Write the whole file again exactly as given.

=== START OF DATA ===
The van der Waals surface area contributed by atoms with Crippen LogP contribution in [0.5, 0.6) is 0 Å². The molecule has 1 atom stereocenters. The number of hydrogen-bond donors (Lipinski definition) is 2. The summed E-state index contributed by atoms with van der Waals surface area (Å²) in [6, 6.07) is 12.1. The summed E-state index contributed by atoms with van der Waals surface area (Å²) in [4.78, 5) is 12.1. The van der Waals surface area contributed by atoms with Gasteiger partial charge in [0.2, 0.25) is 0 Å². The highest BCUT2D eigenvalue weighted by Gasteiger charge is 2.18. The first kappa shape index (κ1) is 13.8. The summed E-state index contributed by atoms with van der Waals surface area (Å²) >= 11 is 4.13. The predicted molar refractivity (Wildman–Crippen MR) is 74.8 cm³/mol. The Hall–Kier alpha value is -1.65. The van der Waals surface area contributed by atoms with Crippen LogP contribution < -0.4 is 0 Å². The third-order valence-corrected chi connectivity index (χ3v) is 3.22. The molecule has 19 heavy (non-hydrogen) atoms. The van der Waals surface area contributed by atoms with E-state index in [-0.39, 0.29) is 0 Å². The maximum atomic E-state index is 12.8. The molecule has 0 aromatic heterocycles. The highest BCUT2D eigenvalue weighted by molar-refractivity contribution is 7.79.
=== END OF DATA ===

The van der Waals surface area contributed by atoms with Crippen LogP contribution in [0.5, 0.6) is 0 Å². The molecule has 1 atom stereocenters. The number of hydrogen-bond donors (Lipinski definition) is 2. The summed E-state index contributed by atoms with van der Waals surface area (Å²) in [6, 6.07) is 12.1. The summed E-state index contributed by atoms with van der Waals surface area (Å²) in [4.78, 5) is 12.1. The van der Waals surface area contributed by atoms with Gasteiger partial charge in [0.2, 0.25) is 0 Å². The highest BCUT2D eigenvalue weighted by Gasteiger charge is 2.18. The first kappa shape index (κ1) is 13.8. The summed E-state index contributed by atoms with van der Waals surface area (Å²) >= 11 is 4.13. The predicted molar refractivity (Wildman–Crippen MR) is 74.8 cm³/mol. The Hall–Kier alpha value is -1.65. The van der Waals surface area contributed by atoms with Crippen LogP contribution < -0.4 is 0 Å². The third-order valence-corrected chi connectivity index (χ3v) is 3.22. The molecule has 19 heavy (non-hydrogen) atoms. The van der Waals surface area contributed by atoms with E-state index in [-0.39, 0.29) is 0 Å². The maximum atomic E-state index is 12.8. The molecule has 0 aromatic heterocycles. The highest BCUT2D eigenvalue weighted by molar-refractivity contribution is 7.79.